We all love the romantic, hero and villain based iconic 1997 Titanic film with Leonardo DiCaprio and Kate Winslet; it is difficult to not indulge in it. However, it is important to differentiate the myths and the realities involving the travesty of the sinking of the Titanic. The Titanic Belfast museum (the most interactive and thought provoking museum I’ve ever attended) debunked those myths commonly portrayed through the media over the past century.
The 1997 made Titanic certainly wasn’t the first film about the tragedy, and who knows if it will be the last. I found it compelling comparing how different time periods and different demographics resulted in such contrasting films about the Titanic and different subsequent results..An exhibit in the museum showed that a 1943 Titanic film was pulled from theaters by Nazi censors because it was resulting in “Germans sympathizing the British”. The themes and emotions provoked from most Titanic films have all been touching, but the political circumstances and audience demographic made the results each unique.
The museum had countless interactive elements that all explored truthful elements to the Titanic’s history. However, unlike many United States adaptions of the ship’s history, it did not romanticize the tragedy. Many media pieces romanticize this topic in the United States, whether it be Celine Dion’s touching ballad “My Heart Will Go On” connected to the 1997 James Cameron Titanic, or popularized quotes from the movie such as, “I’ll never let go, Jack!”. American producers and audiences all seem to attach a romantic story to the shipwreck, and care less about the realities of the situation.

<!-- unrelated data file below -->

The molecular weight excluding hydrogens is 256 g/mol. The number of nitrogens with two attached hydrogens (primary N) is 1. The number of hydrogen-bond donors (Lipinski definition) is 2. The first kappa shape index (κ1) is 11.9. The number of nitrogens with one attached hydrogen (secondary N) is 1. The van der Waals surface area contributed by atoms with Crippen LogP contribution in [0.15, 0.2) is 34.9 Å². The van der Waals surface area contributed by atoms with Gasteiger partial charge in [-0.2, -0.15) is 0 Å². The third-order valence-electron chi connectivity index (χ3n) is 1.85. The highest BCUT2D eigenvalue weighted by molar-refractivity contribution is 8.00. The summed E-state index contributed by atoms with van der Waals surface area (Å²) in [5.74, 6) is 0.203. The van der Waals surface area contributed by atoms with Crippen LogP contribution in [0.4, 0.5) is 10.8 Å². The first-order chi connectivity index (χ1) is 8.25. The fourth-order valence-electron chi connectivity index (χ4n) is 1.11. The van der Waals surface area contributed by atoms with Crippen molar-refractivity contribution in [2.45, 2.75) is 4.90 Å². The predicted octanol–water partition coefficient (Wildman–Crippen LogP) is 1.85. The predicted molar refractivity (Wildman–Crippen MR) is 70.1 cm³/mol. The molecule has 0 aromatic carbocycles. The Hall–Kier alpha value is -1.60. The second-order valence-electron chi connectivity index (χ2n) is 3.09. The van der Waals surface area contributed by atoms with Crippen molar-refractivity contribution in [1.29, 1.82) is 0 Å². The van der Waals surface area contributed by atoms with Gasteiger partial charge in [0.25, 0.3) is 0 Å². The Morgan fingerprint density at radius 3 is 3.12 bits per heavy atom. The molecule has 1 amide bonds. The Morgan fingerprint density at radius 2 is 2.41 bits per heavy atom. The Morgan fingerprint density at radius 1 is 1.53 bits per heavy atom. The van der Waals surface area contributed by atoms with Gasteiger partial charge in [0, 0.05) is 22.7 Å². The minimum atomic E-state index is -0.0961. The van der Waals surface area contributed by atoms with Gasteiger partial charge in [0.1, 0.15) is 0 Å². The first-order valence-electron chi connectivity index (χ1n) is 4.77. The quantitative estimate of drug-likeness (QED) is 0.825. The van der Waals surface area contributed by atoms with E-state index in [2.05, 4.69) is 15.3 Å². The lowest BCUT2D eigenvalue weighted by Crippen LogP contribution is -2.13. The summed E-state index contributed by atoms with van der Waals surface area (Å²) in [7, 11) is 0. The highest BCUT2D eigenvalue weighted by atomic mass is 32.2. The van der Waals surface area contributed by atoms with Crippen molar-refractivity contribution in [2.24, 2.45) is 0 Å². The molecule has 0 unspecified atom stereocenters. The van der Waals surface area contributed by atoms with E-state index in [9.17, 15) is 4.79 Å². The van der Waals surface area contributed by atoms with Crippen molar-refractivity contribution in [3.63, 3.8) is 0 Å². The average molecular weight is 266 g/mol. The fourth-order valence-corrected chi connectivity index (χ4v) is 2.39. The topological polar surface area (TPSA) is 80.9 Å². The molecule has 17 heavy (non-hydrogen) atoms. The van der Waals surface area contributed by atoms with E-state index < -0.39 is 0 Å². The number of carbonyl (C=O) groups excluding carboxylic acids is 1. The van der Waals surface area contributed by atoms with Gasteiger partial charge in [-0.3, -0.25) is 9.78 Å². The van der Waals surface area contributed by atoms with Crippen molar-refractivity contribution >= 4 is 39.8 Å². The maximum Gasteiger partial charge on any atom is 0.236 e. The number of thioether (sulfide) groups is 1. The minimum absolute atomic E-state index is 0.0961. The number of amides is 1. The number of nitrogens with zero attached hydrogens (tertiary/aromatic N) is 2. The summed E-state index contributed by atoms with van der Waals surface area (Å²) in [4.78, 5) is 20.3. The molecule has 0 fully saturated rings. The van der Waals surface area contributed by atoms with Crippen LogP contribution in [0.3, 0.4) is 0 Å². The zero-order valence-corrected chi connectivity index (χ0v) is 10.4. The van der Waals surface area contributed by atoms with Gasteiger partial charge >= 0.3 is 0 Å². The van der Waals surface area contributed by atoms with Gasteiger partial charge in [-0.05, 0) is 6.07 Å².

I was stunned to see such rich history when we explored castles, which, by the way, were the most aesthetically pleasing buildings and places I’ve ever seen. In America, such historically rich buildings are practically unheard of, especially in comparison to castles originating to the 12th century, like the Belfast Castle proudly does.
In movies and television, I hadn’t seen medieval themes and topics in media emerge into popular culture until a handful of years ago. It was interesting to see castles that mirror the historical themes that TV shows such as Reign, that are set in 16th century Scotland, do. It was breathtaking to imagine how many people had walked through or by that building for almost a thousand years, and just drastically daily life has changed since then. It is humbling to emerge into such dense history that was seemingly just existent on a juicy television show about medieval times when I was in the U.S. on my couch.